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EDITORIAL: Baylor presidential pick offers promising credentials at critical juncture

EDITORIAL: Baylor presidential pick offers promising credentials at critical juncture

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From all indications, the Baylor University announcement Tuesday that Linda A. Livingstone, dean and professor of management at the George Washington University School of Business in Washington, D.C., will become Baylor’s 15th president is worthy of both celebration and hope, however restrained. Not only is she respected as a scholar and administrator, she’s also a strong example of a recent vow by the regents to increase diversity at Baylor, including in leadership. Given that many alumni, donors and even state lawmakers have targeted Baylor leadership over BU’s ongoing sexual-assault scandal, this can’t hurt. She becomes the university’s first female president in its 172-year history, though regent Chairman Ron Murff says her leadership abilities and credentials are what won her the board’s unanimous approval for the post, not her gender.

Livingstone also would seem to offer an understanding of management in both academic and business settings. This might well address a concern by those who speculate that some regents have tried to manage Baylor more as a Fortune 500 company than as an institution of higher learning where intellectual freedom and spirited debate are not only inherent but readily encouraged. Her expertise in accreditation issues will no doubt greatly benefit Baylor as well.

She also has key experience at Baylor to help her better adapt to this sometimes unwieldy Christian university of nearly 17,000 students, having previously worked there for more than a decade. From 1998-2002, for instance, she served as associate dean of graduate programs for Baylor’s Hankamer School of Business. That said, a major challenge for Livingstone will be learning how much Baylor has changed in potential and growing pains, something hinted at during Tuesday’s teleconference interview with the press when she noted BU’s academic progress, transformative building program and the ability of its athletic program to consistently compete.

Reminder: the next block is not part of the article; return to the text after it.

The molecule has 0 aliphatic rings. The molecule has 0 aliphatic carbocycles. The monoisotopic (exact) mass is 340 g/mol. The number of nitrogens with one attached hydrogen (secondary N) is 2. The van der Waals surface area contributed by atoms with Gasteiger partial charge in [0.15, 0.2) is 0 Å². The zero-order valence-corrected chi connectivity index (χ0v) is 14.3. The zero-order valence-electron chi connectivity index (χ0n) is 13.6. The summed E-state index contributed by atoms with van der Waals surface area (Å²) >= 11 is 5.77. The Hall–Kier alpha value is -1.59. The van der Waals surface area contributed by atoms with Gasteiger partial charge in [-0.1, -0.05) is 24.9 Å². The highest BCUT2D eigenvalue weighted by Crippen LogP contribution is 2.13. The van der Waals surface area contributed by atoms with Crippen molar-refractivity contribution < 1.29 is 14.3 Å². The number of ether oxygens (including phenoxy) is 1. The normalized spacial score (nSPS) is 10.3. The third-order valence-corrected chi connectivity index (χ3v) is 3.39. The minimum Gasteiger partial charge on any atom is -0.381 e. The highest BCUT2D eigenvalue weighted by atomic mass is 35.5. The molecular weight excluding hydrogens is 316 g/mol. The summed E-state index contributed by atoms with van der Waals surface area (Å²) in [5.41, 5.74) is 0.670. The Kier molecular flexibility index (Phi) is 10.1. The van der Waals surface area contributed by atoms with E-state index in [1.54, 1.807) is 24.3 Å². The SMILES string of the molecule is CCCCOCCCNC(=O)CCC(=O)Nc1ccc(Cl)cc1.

Livingstone also would seem to offer a knowledge about college athletics not always found in university leadership. During her student days at Oklahoma State, she was a four-year letter-winner on the women’s basketball team (1978-1982) and was named a “Big 8 Scholar-Athlete” in 1982. Husband Brad played basketball at Oklahoma State as well. This might lend her some relevant insights given that Baylor’s athletic program — particularly its football program — has taken a beating in how sexual-assault complaints against players were handled or not handled. Do Livingstone’s days at Washington and Pepperdine University before that, plus her athletic background, promise ways to shatter the insularity in such programs that can breed sexual violence?

Tuesday’s announcement invites a healthy skepticism. For all the potential Livingstone obviously offers, the past three permanent BU presidencies have ended in removals over a dozen years. And while regent chair Murff is correct to note that in each case these removals involved different mixes of regents, the concern is a fair one that will test both the board of regents and the new president as they face alumni frustrated in trying to understand what has befallen their university and who’s to blame. For that, only transparency in all this can bring any real and consequential healing.

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